Joan’s seclusion compels her to take a long, hard look at her life and face up to her facts while the trains are delayed and canceled due to water on the railway tracks.

As the seasons change, many of us examine and reassess our lives, routines, and the things that make us happy.

Join Joan this spring as she reflects on her relationships, views, and actions toward people over the years… even if it’s a little unpleasant at times.

7. Spring, Ali Smith

Spring Book 7: Spring, A Novel, by Ali Smith

The Seasonal Quartet, created by Scottish novelist Ali Smith, will be familiar to anyone who has read my selections of novels for various reasons. Summer is the newest title on this list, having been released in March 2019 (in actuality, Summer won’t be released until 2020).

Smith uses literature to evaluate the current condition of things in the United Kingdom through the eyes of its citizens.

Spring is no different.

But don’t get the impression that this book is just about politics. It goes much beyond that, and early reviews hailed it as a masterwork that masterfully combines a seemingly rambling storyline into a very fulfilling plot.

The novel follows two protagonists and their separate storylines: Richard, an elderly director who falls into a deep depression after his best friend Patricia dies; and Brit, a young French woman who works in a migrant detention center before meeting Florence and traveling north with her in search of a better life.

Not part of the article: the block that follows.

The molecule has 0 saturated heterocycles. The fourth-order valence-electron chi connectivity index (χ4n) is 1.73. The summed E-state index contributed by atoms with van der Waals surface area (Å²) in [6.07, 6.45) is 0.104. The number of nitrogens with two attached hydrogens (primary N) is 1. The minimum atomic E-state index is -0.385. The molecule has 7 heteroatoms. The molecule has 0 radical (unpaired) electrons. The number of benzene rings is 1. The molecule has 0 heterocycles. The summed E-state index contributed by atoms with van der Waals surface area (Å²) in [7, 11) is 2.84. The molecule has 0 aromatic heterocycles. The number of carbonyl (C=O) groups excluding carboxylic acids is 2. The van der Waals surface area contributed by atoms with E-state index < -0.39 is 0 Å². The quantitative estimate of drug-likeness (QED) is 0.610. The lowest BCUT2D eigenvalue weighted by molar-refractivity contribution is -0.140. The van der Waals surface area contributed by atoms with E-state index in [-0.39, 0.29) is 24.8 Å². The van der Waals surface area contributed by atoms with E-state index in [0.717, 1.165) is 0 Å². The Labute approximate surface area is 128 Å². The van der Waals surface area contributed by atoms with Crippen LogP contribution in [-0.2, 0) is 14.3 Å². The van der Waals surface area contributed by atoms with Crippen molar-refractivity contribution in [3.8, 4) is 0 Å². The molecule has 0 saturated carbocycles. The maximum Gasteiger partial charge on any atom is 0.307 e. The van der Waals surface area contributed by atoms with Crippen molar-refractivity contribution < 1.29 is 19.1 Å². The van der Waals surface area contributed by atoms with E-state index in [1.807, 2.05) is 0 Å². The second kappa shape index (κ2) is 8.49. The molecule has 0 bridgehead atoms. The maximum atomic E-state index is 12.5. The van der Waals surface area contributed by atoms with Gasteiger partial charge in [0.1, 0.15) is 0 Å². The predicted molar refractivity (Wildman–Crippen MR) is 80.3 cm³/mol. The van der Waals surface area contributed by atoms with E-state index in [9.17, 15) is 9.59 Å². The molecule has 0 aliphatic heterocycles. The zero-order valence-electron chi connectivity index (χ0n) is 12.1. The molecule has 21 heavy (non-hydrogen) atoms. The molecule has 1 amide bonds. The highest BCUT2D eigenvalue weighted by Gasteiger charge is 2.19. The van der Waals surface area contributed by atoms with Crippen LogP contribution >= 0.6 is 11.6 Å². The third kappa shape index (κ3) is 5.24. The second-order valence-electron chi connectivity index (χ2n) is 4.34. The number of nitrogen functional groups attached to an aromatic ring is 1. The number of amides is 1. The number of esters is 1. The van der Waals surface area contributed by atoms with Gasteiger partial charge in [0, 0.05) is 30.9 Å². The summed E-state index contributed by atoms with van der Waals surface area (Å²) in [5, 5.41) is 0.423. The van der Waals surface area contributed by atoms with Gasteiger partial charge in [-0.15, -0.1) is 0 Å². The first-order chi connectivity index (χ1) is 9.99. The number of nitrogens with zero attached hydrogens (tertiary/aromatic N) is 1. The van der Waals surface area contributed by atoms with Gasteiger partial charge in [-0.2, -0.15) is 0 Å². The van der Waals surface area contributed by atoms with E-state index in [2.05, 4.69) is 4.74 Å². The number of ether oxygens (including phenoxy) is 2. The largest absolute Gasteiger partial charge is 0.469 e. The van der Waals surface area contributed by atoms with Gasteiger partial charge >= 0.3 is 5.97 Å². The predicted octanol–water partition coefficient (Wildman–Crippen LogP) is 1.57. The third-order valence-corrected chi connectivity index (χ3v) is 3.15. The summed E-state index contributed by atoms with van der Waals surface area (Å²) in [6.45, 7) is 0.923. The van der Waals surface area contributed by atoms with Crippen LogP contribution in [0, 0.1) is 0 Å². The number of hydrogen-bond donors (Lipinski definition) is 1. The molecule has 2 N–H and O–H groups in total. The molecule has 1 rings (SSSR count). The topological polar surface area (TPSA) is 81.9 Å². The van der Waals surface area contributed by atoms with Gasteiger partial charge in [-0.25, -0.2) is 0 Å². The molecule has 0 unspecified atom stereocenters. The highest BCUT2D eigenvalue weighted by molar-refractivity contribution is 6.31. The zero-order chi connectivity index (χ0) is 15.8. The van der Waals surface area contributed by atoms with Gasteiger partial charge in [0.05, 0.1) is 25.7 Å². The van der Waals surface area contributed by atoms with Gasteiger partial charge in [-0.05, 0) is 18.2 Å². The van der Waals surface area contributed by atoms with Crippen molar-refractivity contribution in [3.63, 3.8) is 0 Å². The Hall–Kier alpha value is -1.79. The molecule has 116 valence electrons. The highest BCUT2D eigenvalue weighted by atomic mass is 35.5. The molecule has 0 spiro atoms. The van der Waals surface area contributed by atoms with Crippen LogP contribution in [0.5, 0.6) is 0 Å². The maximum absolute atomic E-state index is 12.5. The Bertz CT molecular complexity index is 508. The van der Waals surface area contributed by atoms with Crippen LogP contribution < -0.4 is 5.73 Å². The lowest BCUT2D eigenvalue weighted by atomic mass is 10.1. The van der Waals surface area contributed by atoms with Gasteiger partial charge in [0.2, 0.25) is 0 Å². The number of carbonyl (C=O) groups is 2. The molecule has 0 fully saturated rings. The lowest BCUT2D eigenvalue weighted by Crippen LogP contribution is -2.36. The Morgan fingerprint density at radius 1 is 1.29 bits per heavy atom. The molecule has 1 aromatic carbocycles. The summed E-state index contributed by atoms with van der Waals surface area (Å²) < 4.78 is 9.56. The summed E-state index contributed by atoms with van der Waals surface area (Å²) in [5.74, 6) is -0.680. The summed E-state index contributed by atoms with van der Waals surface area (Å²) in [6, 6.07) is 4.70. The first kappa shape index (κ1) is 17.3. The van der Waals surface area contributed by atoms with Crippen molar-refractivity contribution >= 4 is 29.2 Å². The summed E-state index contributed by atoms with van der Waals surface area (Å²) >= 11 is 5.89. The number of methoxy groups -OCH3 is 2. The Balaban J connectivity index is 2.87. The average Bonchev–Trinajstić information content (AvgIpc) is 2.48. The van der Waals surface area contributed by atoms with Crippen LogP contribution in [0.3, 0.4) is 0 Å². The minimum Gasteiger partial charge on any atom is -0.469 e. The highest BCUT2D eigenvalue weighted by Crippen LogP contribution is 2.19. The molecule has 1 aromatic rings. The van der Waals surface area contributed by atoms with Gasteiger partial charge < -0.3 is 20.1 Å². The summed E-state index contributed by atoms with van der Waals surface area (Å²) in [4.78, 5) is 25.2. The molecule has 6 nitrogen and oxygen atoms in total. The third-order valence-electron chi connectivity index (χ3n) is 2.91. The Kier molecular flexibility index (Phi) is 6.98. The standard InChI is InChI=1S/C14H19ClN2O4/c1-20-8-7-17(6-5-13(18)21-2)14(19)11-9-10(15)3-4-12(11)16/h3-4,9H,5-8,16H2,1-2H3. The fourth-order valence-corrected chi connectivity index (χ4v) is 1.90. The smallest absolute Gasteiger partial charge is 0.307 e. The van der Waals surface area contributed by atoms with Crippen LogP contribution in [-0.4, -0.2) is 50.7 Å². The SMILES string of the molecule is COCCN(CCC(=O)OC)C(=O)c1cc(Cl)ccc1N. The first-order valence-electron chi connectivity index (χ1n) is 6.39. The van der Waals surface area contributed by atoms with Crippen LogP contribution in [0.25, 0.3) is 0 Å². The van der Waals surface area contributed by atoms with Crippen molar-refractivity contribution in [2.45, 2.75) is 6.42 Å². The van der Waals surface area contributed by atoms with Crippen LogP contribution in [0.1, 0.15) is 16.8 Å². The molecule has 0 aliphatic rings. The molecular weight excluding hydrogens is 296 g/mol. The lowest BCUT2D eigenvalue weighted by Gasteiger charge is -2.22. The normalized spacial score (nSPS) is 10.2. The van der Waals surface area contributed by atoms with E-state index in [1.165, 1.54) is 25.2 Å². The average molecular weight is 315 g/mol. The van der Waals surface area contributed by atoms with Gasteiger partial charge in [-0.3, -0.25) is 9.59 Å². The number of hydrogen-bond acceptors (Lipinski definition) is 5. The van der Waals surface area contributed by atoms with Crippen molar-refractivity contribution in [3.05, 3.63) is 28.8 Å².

The vignettes of the individuals’ lives are skilfully stitched together to form a wider picture that is both important and immensely touching, just as they are in the other two novels in the Quartet.

Along with a discussion of the current political environment, the worth and depth of human connections are questioned, and themes of hatred, difference, and apathy are examined in a very uplifting and cheerful way.

Spring is an incredibly accessible book that will put you in a thoughtful mood as the season’s change, despite Ali Smith’s use of some tough topics and highbrow references.

8. Emily of New Moon, L.M. Montgomery

Spring Book 8: Emily of New Moon, by LM Montgomery

If you enjoyed Anne of Green Gables, you may enjoy the next novel. Like Montgomery’s Anne and Burnett’s Secret Garden, this is a children’s tale that isn’t only for kids.

This is the first of three volumes chronicling Emily’s youth and early adulthood, and it was originally published in 1923.

Emily Starr is introduced in Emily of New Moon as a young orphan who is raised by her family when her father dies of tuberculosis.

She is transferred to New Moon Farm to live with her aunts Elizabeth and Laura, as well as her uncle Jimmy. Ilse, Teddy, and Perry, all neighborhood youngsters with special skills, talents, and issues, become her friends.

This is a great seasonal read because of the setting on Prince Edward Island, Emily’s love of poetry, and the approach of spring. It’s one of L.M. Montgomery’s most well-known (but underrated) works, and it’s never been out of print.